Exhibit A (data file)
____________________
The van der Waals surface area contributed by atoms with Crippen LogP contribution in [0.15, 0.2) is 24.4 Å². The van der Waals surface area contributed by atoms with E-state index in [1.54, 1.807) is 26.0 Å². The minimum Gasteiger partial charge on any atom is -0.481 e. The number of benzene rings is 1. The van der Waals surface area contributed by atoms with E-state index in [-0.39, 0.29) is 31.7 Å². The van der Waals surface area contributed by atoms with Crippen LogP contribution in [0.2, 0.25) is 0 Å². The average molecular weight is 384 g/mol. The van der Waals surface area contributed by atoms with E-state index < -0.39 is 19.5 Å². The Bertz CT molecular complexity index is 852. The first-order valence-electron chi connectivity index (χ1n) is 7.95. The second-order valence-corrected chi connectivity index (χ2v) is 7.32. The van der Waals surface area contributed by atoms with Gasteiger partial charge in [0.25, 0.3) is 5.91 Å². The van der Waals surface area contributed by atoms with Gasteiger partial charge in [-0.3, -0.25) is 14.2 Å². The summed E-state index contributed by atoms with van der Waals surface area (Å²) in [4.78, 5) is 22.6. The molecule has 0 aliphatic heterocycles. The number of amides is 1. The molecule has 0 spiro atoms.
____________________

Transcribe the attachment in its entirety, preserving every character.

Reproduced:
The van der Waals surface area contributed by atoms with Crippen LogP contribution in [0.15, 0.2) is 24.4 Å². The van der Waals surface area contributed by atoms with E-state index in [1.54, 1.807) is 26.0 Å². The minimum Gasteiger partial charge on any atom is -0.481 e. The number of benzene rings is 1. The van der Waals surface area contributed by atoms with E-state index in [-0.39, 0.29) is 31.7 Å². The van der Waals surface area contributed by atoms with Crippen LogP contribution in [0.2, 0.25) is 0 Å². The average molecular weight is 384 g/mol. The van der Waals surface area contributed by atoms with E-state index < -0.39 is 19.5 Å². The Bertz CT molecular complexity index is 852. The first-order valence-electron chi connectivity index (χ1n) is 7.95. The second-order valence-corrected chi connectivity index (χ2v) is 7.32. The van der Waals surface area contributed by atoms with Gasteiger partial charge in [0.25, 0.3) is 5.91 Å². The van der Waals surface area contributed by atoms with Gasteiger partial charge in [-0.3, -0.25) is 14.2 Å². The summed E-state index contributed by atoms with van der Waals surface area (Å²) in [4.78, 5) is 22.6. The molecule has 0 aliphatic heterocycles. The number of amides is 1. The molecule has 0 spiro atoms.